Targeting Tissue Stiffness to Treat Colorectal Cancer
|Funding source(s): ||Bowel & Cancer Research|
| ||Start: 05-05-2015 / End: 04-09-2016|
|Directly incurred staff: ||Nicholas Peake|
As colon cancer develops and progresses, there are significant changes in the organisation of the web of proteins forming the structure of colon tissue. These changes cause tissue stiffening, which promotes the growth of the cancer.
The research group at SEMS studies an enzyme called TG2 which can cause inflammation in colon cells, and once released from the cell can also link together these proteins. Bowel inflammation can lead to cancer, and the group have seen that TG2 is abundant in colon cancer tissue, but it is not known if this has an affect on the progression of disease.
With the funding they have received, the group will examine whether the protein linking caused by this enzyme changes the organisation of the surrounding tissue, whether these changes alter how stiff the tissue becomes, and whether this makes the cancer more aggressive.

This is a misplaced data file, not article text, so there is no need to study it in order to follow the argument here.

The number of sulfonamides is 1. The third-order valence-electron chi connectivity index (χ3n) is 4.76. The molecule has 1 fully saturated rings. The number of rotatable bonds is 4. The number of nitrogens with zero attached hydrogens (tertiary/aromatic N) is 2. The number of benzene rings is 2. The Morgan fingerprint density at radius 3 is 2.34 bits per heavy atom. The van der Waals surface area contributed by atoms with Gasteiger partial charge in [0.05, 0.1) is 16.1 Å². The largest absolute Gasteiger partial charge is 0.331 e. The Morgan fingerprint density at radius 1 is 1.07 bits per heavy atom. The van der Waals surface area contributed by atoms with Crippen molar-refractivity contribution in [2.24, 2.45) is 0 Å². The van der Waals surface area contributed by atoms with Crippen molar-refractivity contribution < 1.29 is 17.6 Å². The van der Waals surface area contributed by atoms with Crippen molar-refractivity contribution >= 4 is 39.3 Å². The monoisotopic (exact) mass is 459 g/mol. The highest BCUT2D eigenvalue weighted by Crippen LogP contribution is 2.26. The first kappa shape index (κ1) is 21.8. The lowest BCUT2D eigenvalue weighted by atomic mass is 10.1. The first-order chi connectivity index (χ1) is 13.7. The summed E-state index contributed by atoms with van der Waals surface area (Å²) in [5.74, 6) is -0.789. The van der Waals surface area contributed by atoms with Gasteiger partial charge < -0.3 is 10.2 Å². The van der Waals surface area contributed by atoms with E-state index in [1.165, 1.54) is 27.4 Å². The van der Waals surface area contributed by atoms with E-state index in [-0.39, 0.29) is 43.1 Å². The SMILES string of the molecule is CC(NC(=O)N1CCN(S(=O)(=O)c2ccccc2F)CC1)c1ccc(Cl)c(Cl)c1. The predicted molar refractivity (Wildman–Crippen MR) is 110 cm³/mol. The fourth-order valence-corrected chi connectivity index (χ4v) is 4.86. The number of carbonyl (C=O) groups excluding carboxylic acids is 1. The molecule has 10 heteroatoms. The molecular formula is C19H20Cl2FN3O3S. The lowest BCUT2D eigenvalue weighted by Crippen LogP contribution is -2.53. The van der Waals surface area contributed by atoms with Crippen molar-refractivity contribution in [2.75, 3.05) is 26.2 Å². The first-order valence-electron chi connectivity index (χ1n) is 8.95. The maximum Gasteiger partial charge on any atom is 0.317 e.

This will open the door to new therapies that block TG2 and alter tissue stiffening. Long-term, this pilot project will support a larger study to investigate how colon cancer cells change how they respond to altered biomechanical properties of the surrounding tissue as the cancer spreads. This will be the first step in developing new drugs that target both cancer cells and the surrounding tissue.